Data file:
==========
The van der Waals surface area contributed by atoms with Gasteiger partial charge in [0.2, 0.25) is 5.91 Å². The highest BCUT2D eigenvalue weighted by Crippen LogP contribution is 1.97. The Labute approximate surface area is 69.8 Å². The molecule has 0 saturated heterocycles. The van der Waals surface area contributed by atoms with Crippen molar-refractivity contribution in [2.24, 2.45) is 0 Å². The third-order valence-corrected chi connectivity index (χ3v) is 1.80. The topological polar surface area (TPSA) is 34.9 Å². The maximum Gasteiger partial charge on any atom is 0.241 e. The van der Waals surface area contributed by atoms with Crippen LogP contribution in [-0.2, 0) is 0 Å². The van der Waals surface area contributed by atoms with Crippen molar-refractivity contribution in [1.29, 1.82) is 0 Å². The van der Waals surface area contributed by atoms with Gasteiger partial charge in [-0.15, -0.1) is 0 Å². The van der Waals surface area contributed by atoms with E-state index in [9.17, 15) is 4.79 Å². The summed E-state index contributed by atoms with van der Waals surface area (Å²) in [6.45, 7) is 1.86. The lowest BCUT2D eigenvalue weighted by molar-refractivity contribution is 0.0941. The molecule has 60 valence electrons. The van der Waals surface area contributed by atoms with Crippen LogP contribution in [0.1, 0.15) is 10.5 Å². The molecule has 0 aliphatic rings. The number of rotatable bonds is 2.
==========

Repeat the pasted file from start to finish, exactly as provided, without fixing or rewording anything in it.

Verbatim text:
The van der Waals surface area contributed by atoms with Gasteiger partial charge in [0.2, 0.25) is 5.91 Å². The highest BCUT2D eigenvalue weighted by Crippen LogP contribution is 1.97. The Labute approximate surface area is 69.8 Å². The molecule has 0 saturated heterocycles. The van der Waals surface area contributed by atoms with Crippen molar-refractivity contribution in [2.24, 2.45) is 0 Å². The third-order valence-corrected chi connectivity index (χ3v) is 1.80. The topological polar surface area (TPSA) is 34.9 Å². The maximum Gasteiger partial charge on any atom is 0.241 e. The van der Waals surface area contributed by atoms with Crippen LogP contribution in [-0.2, 0) is 0 Å². The van der Waals surface area contributed by atoms with Crippen molar-refractivity contribution in [1.29, 1.82) is 0 Å². The van der Waals surface area contributed by atoms with Gasteiger partial charge in [-0.15, -0.1) is 0 Å². The van der Waals surface area contributed by atoms with E-state index in [9.17, 15) is 4.79 Å². The summed E-state index contributed by atoms with van der Waals surface area (Å²) in [6.45, 7) is 1.86. The lowest BCUT2D eigenvalue weighted by molar-refractivity contribution is 0.0941. The molecule has 60 valence electrons. The van der Waals surface area contributed by atoms with Crippen LogP contribution in [0.1, 0.15) is 10.5 Å². The molecule has 0 aliphatic rings. The number of rotatable bonds is 2.